Acacia Research (ACTG $20.75) is the leading provider of patent enforcement services. The company has acquired the rights to approximately 150 patent families. It uses the legal system to enforce those rights, usually by collecting a paid-up license from an infringing party. Those proceeds are divided between Acacia and the original patent holder. In cases where settlements are not reached and the dispute goes to court, the company usually hires outside counsel on a contingency basis. On average Acacia keeps 40% of any judgements won, with the original patent holder getting 40% and the law firm 20%. In the past most of Acacia's technology partners were academics and small research organizations that could not afford to take on major corporations in court. Infringement has become increasingly rampant as new product cycles have grown shorter, motivating manufacturers to engineer advances into new designs without engaging in a detailed patent search. Acacia can afford to bring those infringers to account, creating a path for small inventors to earn a return on their ingenuity.
Bigger deals now are being signed. In the first quarter Oracle paid $25 million to Acacia for the right to use all of the patents in its portfolio for the next three years. In the September period a similar transaction with Microsoft was completed. The Oracle deal contributed about $.50 a share in fully taxed (35% rate) earnings, before overhead. The Microsoft arrangement is believed to be in the same ballpark. Acacia also has signed several contracts with large patent holders, to help them enforce their intellectual property rights. The third largest semiconductor manufacturer (based in Taiwan), a major Japanese consumer electronics company, and a Fortune 100 defense contractor all have joined forces with Acacia this year. That inventory promises to expand the company's licensing potential in its ordinary course of business. It also could prompt more large scale deals to be signed, possibly at higher amounts. Other large companies are negotiating to be represented by Acacia, as well. Most are likely to retain title to their key patents. But a deal with Acacia promises to monetize less critical technology that might never be pursued otherwise.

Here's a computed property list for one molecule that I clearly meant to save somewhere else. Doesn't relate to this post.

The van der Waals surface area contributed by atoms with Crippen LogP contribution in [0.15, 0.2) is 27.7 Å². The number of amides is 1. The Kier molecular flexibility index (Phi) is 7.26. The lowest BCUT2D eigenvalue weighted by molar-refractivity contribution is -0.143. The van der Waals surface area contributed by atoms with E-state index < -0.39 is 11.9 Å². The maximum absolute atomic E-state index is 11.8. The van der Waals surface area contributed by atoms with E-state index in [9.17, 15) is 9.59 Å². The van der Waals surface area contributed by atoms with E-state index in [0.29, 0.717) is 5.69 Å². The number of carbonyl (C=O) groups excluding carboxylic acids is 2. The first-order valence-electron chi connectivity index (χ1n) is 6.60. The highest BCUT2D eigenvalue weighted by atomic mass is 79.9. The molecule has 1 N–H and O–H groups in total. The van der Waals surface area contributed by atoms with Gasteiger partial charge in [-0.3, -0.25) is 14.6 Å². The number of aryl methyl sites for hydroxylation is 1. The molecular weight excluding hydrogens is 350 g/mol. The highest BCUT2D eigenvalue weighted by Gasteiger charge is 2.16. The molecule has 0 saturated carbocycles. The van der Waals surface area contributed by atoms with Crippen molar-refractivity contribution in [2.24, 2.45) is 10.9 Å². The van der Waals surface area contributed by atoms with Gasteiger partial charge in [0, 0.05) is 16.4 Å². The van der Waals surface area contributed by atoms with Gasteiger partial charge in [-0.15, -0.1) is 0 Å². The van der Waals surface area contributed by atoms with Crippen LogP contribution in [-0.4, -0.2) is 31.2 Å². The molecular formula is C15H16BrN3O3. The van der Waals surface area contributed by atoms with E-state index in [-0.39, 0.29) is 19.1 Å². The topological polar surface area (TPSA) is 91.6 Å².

Fully taxed earnings jumped to $.40 a share in the March quarter, fueled by the Oracle transaction. No large deals were consummated in the June quarter, which led to a loss of $.04 a share. Earnings are poised to leap again in the September period on the Microsoft license. A growing string of small transactions promises to reinforce the momentum, and set the stage for a strong second half performance. We estimate 2010 income will finish around $.75 a share.
Next year Acacia is hoping to land three more major deals. Those transactions, combined with a growing volume of individual licenses, could propel earnings into the $1.15-$1.35 a share range. In 2-3 years Acacia could build up a portfolio of 12 big licensing payors, each on the hook for a three year cycle. Four would renew every year, laying the foundation for approximately $2.00 a share in recurring annual income. Longer term, further expansion is possible. Applying a P/E multiple of 20x suggests a target price of $40 a share, potential appreciation of 90% from the current quote.